Transformed and non-transformed plants were inoculated with the cloned components of ToLCNDV by agroinfiltration, as described previously . Replication of ToLCNDV inoculated plants was assessed by Southern hybridization using the radioactively-labelled full-length clone of ToLCNDV DNA A as a probe. For Southern hybridization total DNA from transgenic lines as well as control plants was isolated and quantified by spectrophotometry. Equal amounts of total DNA was resolved in agarose gels, transferred to nylon membrane and probed with α32PdCTP-labelled probe of ToLCNDV DNA A. A semi-quantitative PCR was also done to assess the relative level of viral DNA for plants in which viral DNA could not be detected by Southern hybridization. The primers used, NSPf (5'-GTCCCGGGTATGTCACGTATCCATCA-3') and NSPr (5'-GTATCGATTTATCCAATGTAATTAAGAAT-3'), were designed to amplify the DNA B-encoded nuclear shuttle protein gene and amplify an approximately 550 bp fragment .
Results and conclusion
Ten N. tabacum plants, primary transformants resulting from independent transformation events, were selected randomly for further evaluation. All tested plants were positive for the presence of the transgene as well as the CaMV 35S promoter. The presence of the transgene had no apparent adverse effect on the growth of plants, which were morphologically normal and indistinguishable from non-transformed plants. 10 T0 transgenic and 5 non-transgenic N. tabacum plants were agroinfiltrated with ToLCNDV components and maintained in an insect-proof glasshouse. All 5 non-transgenic plants developed symptoms typical of ToLCNDV, consisting of leaf curling and stunting, within three weeks of inoculation (Fig 1B, left panel). In contrast, no such symptoms were observed on the antisense AV2 transgenic plants (Figure 1B, right panel). Southern blot hybridisation of nucleic acids extracted from systemic (non-inoculated) leaves 25 days after agroinfiltration showed the presence of viral DNA in all 5 non-transgenic plants but not in transgenic plants (Fig 1C).
We further examined the inoculated transgenic plants for the presence of virus by PCR using primers designed to target DNA B (outside the region of the transgene) and serial dilutions of the template DNA (Ten fold dilutions). These analyses detected the presence of virus in four of the ten transgenic plants, but only at low dilutions (high DNA concentrations); whereas in non-transgenic infected plants viral DNA was detected at all dilutions (Figure 1D). These results confirm that antisense AV2 transgenic plants were able to efficiently prevent virus replication and/or movement; with resistance approaching immunity in 6 out of 10 plants.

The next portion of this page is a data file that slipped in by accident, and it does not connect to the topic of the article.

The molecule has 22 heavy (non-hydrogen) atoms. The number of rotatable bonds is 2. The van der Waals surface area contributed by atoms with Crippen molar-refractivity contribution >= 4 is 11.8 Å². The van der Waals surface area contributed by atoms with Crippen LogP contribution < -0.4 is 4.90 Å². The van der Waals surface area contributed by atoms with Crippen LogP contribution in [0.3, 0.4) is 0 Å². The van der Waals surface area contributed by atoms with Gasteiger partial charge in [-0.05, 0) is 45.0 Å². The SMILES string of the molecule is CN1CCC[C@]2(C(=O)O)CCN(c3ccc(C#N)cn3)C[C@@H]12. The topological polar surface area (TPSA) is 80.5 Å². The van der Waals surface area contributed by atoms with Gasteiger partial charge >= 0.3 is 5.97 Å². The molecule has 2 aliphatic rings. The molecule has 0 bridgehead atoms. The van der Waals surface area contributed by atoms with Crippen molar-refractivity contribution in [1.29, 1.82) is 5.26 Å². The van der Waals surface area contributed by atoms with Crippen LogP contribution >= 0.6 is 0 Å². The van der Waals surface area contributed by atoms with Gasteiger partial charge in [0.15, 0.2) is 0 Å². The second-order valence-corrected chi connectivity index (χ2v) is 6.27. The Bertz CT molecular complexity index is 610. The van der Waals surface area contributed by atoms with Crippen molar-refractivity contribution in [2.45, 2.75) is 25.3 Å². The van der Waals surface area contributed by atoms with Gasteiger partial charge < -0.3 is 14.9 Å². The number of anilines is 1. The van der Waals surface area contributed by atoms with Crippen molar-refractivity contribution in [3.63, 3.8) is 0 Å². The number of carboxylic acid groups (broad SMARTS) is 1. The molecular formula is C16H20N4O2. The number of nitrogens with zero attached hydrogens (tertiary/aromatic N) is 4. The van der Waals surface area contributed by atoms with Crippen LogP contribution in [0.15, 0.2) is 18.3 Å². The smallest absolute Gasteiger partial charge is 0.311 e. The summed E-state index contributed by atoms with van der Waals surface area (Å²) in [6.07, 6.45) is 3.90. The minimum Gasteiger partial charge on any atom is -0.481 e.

The aim of this study was to explore the possibility of obtaining resistance to ToLCNDV by silencing the virion-sense AV2 gene. ToLCNDV encodes two genes in the virion-sense, of which only AV2 is essential for the movement of the virus in plants . A recent report has similarly shown that AV2 of Indian cassava mosaic virus (ICMV), another bipartite begomovirus from the Indian subcontinent, is involved in virus spread to neighbouring cells , whereas the V2 (a homolog of AV2) of a monopartite begomovirus is involved in overcoming host defences mediated by post-transcriptional gene silencing as well as in movement [13, 14].
The AV2 sequence is well conserved among begomoviruses from the Old World . This suggests that silencing of AV2 may be a useful strategy for developing broad-spectrum resistance, a highly desirable character in the case of begomoviruses where numerous distinct virus species/strains may cause disease in a particular crop. Our current studies are investigating the spectrum of resistance provided by the antisense construct of ToLCNDV AV2.
MM is supported by a Ph.D. fellowship from Higher Education Commission (HEC), Government of Pakistan. This research has been supported by projects from the Ministry of Science and Technology (MoST), Government of Pakistan, and the International Center for Genetic Engineering and Biotechnology (ICGEB), Trieste, Italy. We thank Dr. Richard Jorgenson for providing pFGC5941 vector and Dr. Rob Briddon for critical reading of manuscript and useful comments.